There was a signature line in “Hill Street Blues,” my nominee for best commercial network drama of all time. Dispatching his officers each day, the sergeant would say, “Let’s do it to them before they do it to us.”
This should be racing’s attitude toward PETA.
The Eclipse Awards
The Eclipse Awards are a celebration of the best of racing. They also are an indictment of one of racing’s biggest problems.
The Eclipses are the sport’s way of saying, “These are our stars. These are the horses you should be excited about.” But what is the point when the stars perform as infrequently as Barbra Streisand?
My Eclipse ballot has eight horses capturing the 11 major awards for horses. Only two made as many as eight starts. One went to the post seven times. Two made six starts. Two likely champions made four starts. Another made three.
One of those who made just a half-dozen starts is certain Horse of the Year and Turf champion Bricks and Mortar. So the theoretical biggest attraction in the game was seen in action on average once every two months. How can anyone expect casual fans or potential new fans to get enthused about racing?
Here’s something to chew on. Maximum Security cinched the 3-year-old title in the Cigar, although this shouldn’t have been necessary. He had done enough already, especially compared to his leading challengers Code of Honor and Omaha Beach.
But suppose Maximum Security hadn’t gotten taken down at the Derby? He would have seven wins in eight starts, including America’s horse race. Would Bricks and Mortar still be a lock for Horse of the Year?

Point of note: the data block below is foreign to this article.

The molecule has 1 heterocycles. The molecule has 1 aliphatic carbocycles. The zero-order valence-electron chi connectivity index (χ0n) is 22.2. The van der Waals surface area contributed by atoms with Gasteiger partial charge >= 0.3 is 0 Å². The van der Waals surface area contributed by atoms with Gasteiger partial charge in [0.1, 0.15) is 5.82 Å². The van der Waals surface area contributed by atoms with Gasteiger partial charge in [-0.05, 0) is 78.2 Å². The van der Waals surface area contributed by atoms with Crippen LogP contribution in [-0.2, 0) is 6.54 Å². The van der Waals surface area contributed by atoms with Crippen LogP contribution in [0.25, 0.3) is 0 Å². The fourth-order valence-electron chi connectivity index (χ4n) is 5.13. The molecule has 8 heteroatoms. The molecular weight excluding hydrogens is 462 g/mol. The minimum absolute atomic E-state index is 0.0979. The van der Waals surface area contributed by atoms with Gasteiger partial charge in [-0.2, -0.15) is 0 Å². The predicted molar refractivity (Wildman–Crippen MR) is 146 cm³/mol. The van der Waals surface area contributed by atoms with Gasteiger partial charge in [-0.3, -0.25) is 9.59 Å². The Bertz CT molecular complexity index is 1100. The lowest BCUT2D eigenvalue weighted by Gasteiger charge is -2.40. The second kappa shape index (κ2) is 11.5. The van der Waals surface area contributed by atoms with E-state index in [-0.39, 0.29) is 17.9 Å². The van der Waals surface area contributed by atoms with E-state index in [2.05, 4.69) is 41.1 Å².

Thus it’s debatable that the Churchill Downs stewards not only took away America’s most coveted prize but also its greatest honor.
There probably will be some debate about my other selections for dual prizes. There is no contesting Mitole’s male sprinter supremacy or Covfefe as the outstanding female sprinter.
But I expect some might not agree with my designation as Mitole as best older dirt horse just because all his wins were around one turn. The same goes for my vote for Covfefe as outstanding 3-year-old filly.
There is no challenging Midnight Bisou as outstanding older filly.
Older turf filly is almost a coin flip. Uni and Mysistercharlie each had three wins and a third. Uni succeeded at the Breeders’ Cup against males. Mysistercharlie came up short against her own gender. Advantage Uni.
I cast a very unenthusiastic vote for Storm the Court in the 2-year-old male ballot. He won the big one, the Breeders’ Cup Juvenile, while no other horse of his generation won more than one Grade 1.
British Idiom gets my vote in the female category, again for winning at Santa Anita on Nov. 1.
I’m not optimistic either will be the leaders of their generation when they turn 3 but the Eclipses are for achievement not potential.